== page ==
National Lawyers Guild National office: (212) 627-2656, www.nlg.org National Immigration Project: (617) 227-9727
First Amendment Foundation. A resource on civil liberties and the right of political dissent. (202) 529-4225.
American Arab Anti-Discrimination Committee Report hate crimes and harassment against Arab Americans and Muslims to (202) 244-2990. Council on American-Islamic Relations (CAIR)
Advocating for American-Muslim rights and against acts of discrimination. (202) 488-8787
Speak Out is the country's only national not-for-profit organization that promotes progressive speakers and artists on campuses and in communities nationwide. Committed to social, political, cultural and economic justice, Speak Out encourages critical and imaginative thinking about domestic and international issues through artistic and educational forums. Speak Out works with 200 speakers and artists who represent the breadth of social movements as well as critically-acclaimed exhibits and films which inform and empower young people to take action for positive social change. For a complete listing, send us your full mailing address.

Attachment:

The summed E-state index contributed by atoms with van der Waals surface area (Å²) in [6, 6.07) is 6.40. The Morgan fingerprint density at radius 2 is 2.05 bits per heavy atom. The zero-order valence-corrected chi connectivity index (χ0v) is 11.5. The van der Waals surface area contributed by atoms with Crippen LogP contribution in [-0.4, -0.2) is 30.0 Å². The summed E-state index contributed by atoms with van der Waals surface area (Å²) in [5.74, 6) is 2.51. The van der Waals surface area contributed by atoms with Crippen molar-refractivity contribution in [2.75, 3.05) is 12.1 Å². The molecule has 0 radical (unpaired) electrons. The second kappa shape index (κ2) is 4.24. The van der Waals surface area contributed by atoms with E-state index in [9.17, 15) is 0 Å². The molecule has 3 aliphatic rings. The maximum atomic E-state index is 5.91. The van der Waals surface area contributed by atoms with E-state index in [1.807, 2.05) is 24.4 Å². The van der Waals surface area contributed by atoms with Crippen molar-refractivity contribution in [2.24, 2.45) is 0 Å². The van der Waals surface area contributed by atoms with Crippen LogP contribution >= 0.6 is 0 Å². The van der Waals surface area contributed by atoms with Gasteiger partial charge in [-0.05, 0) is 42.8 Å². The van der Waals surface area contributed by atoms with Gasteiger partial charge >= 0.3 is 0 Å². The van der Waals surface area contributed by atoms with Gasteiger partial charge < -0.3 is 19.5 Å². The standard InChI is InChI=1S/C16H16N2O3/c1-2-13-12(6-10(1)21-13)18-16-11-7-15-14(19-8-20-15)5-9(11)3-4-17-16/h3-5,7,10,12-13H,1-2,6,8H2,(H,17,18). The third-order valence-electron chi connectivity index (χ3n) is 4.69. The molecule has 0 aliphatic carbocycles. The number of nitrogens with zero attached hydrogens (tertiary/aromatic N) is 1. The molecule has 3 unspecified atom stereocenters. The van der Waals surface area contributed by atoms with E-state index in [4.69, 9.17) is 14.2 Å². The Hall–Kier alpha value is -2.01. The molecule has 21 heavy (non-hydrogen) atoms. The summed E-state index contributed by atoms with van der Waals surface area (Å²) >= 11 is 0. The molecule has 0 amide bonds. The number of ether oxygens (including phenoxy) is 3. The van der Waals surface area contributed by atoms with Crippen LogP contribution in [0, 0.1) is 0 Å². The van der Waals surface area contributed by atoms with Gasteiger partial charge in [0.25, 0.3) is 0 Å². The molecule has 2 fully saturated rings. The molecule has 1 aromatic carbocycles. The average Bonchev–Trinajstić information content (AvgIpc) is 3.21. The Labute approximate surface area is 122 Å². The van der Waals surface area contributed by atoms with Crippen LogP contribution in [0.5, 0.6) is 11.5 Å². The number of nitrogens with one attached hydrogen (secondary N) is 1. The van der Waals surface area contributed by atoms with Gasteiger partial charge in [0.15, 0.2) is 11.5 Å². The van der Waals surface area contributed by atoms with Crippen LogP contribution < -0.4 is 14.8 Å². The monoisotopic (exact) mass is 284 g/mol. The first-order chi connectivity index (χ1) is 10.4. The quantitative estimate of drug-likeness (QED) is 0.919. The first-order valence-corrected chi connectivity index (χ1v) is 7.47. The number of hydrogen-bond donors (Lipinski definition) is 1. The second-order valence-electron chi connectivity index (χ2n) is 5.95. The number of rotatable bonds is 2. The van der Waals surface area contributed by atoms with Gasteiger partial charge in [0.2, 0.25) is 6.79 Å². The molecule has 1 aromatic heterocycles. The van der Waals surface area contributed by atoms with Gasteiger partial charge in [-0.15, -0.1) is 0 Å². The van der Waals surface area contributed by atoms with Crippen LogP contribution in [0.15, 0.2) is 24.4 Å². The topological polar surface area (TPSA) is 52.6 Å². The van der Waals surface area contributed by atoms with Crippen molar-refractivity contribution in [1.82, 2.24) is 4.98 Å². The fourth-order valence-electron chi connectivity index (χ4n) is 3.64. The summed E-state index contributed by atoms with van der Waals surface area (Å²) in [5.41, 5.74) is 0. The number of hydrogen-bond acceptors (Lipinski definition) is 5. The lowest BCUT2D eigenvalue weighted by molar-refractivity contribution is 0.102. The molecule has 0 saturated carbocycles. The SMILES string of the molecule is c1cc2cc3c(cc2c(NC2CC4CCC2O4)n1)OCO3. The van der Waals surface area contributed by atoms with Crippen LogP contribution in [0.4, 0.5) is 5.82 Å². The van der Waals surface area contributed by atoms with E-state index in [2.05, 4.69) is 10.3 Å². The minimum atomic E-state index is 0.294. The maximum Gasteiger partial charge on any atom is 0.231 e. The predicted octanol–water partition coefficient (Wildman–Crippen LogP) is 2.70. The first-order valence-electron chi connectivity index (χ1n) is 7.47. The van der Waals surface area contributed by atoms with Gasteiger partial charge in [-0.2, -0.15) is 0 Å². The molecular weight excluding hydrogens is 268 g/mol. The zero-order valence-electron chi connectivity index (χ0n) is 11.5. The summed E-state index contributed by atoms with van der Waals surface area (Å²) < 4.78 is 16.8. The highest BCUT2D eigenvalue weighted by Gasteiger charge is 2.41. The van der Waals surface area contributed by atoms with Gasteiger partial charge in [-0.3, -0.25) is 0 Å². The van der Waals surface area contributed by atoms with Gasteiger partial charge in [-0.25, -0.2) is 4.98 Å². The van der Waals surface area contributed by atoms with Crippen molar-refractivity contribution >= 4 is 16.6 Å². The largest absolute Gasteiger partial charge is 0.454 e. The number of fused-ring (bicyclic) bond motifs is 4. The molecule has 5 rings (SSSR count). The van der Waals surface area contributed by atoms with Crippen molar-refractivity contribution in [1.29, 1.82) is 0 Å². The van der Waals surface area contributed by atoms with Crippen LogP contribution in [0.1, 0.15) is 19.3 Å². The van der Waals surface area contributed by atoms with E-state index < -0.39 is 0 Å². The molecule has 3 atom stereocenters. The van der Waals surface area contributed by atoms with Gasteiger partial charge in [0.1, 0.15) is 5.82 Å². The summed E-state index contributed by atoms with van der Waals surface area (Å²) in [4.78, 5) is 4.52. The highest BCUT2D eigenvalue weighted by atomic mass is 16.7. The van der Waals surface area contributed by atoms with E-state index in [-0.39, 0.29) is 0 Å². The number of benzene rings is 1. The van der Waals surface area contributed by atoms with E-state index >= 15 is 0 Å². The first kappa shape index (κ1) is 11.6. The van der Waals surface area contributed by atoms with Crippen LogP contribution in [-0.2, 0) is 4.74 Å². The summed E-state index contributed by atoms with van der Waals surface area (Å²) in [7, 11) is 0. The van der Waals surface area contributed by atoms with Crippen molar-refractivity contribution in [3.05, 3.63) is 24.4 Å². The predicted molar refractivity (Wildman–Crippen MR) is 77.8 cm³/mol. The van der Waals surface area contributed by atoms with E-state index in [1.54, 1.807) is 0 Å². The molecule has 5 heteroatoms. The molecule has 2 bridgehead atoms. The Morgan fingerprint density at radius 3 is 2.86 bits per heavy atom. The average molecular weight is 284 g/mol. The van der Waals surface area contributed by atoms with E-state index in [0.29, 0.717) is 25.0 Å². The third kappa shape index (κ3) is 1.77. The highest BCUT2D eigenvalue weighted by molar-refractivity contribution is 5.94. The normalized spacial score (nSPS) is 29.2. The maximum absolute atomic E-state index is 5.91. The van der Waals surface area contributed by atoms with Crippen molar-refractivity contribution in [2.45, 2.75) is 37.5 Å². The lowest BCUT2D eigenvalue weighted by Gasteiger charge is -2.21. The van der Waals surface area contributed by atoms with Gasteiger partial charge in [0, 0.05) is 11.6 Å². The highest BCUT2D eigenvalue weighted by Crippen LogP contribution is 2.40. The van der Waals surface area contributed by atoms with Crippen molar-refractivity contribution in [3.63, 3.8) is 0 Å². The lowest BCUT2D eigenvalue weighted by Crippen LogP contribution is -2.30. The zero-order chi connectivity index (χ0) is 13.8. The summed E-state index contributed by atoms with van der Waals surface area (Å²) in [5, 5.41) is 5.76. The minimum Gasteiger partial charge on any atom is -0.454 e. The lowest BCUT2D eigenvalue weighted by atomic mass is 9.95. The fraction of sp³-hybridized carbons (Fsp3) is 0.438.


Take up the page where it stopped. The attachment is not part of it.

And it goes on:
Speak Out Phone: (510) 601-0182
On the Web: http://www.speakoutnow.org
Purnima M. Manghnani, MPH
Harder + Company Community Research
Anti-Discrimination Hotline Set Up
verbal and physical assaults against Muslims, Arab-Americans and other
The hotline number is